Dark Days and Gratitude

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There have been quite a few dark days this last year. Personal days, worldwide days, man-made days, natural disaster days. No need to go into details.

I took a suggestion that I thought was a little hokey and started making gratitude lists. Hokey or not, I found it helped me avoid total paralysis. The problems remained, unsolved by me or anybody else, of course, but I wasn’t sitting in a corner shaking with fear. I was no longer enslaved by fear although it definitely remained.

At first, I was perfectionistic about it. I kept a long list and never entered the same thing twice. That way, I thought, I could reread it and remind myself of ALL the things I was grateful for. But perfectionism always makes me anxious and down on myself. “What is the matter with me? Why can’t I think of a thousand things to put on this list?” “What have I forgotten? Surely there is lots more. I have such a terrible memory. It’s not my fault, but it’s my fault I cannot improve it. I’m not even trying.” “Blah blah blah.”

Believe it or not, it took me several months to catch on to myself and to realize that there must be another way to go about being grateful. Finally, I figured out I could just note things I was grateful for in that particular moment. That sure took the pressure off!

There was an unexpected treasure hiding in those off-the-cuff lists. They showed what was really important to me. Like if I had a list of things I had Googled from the very beginning, I could see what my top hits were, where my energy was going, and how it had changed over time. RA in all its facets would be at the top and baby moose playing in garden sprinklers down near the bottom.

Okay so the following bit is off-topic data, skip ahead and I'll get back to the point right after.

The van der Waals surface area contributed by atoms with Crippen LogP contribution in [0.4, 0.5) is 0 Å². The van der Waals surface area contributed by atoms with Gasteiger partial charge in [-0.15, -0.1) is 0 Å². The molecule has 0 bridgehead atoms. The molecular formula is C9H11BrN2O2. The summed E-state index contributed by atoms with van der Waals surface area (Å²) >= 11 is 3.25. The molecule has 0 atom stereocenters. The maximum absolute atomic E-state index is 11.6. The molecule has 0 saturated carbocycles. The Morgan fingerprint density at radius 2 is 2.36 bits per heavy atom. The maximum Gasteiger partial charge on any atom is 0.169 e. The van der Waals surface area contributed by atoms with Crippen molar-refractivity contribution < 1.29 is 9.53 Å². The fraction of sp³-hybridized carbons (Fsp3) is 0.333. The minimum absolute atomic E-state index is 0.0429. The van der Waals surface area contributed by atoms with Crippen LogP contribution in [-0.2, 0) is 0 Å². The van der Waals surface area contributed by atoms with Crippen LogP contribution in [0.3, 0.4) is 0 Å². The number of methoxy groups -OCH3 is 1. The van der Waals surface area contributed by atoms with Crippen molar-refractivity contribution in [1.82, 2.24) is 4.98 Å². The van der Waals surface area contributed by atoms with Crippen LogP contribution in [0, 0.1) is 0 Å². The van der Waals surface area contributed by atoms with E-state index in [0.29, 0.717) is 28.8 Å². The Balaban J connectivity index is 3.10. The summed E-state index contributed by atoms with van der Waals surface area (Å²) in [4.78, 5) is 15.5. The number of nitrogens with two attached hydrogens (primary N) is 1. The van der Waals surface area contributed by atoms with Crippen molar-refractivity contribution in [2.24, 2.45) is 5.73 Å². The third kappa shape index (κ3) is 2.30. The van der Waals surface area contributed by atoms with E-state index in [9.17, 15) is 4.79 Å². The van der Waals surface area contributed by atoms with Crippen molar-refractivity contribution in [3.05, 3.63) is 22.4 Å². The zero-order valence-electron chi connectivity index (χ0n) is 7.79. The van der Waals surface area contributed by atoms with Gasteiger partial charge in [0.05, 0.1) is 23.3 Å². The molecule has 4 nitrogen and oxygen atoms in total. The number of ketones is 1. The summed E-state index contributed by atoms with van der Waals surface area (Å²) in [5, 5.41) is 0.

Top of the lists was “I am still alive.” I had thought I would be dead well before the age of thirty and I am intensely grateful I was wrong. Next were all the close relationships I have, how well we get along, how easily we bring up problems, and how willing we are to solve them, accept them, or compromise. My cat shows up regularly, too, as does financial security.

There are waves of entries about sensory pleasures. In the summer months, there is a lot about sunlight on my skin and cool breezes. In the winter, it’s the sound of rain on the roof and the way the air smells afterwards. And how the dead grass comes back to life day by day. Year-round there are entries about how nice it is to feel muscles contract, how luxurious stretching is, gratefulness for not falling down or walking into a wall. (I’ve lived most of my life out of my body, with no idea where it is in space and what it feels like unless it gets hurt.)

Today’s list:

I am grateful I have a bright, happy, curious four-year-old visiting.
I am grateful he likes me.
I am grateful his Mom took him to a science museum and I have some quiet time.
I am grateful the sun is out and the air is crisp and clean.
I am grateful the cushions on two chairs got recovered and look great.
I am grateful this blog post was fun to write.
I am grateful I don’t make New Year’s resolutions, for I surely would break them and there are enough broken things in my life already.
I am grateful for each person who reads my blog, especially those who get something out of it.

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Upcoming Holidays

December
12/31 New Year’s Eve
January
1/1 New Year’s Day
1/13 Satanic New Year
1/17 Feast of Fools/Old Twelfth Night/Satanic and demon revels
1/20 Full moon
February
2/2 S Candlemas/Imbolc
2/14 Valentine’s Day
2/19 Full moon

Dates important to Neo-Nazi groups
1/30 Hitler named Chancellor of Germany
(Some groups also mark Candlemas, Beltane, Lamas, Halloween, solstices, equinoxes, and full moons. Christian and Jewish holidays are often desecrated.)

Lots of Problems to Share

Upcoming Holidays
September
9/29 Michaelmas (?)
October

10/5 Full Moon

10/13 Backwards Halloween

10/13 Friday the Thirteenth

10/22 – 10/29 Preparation for All Hallows’ Eve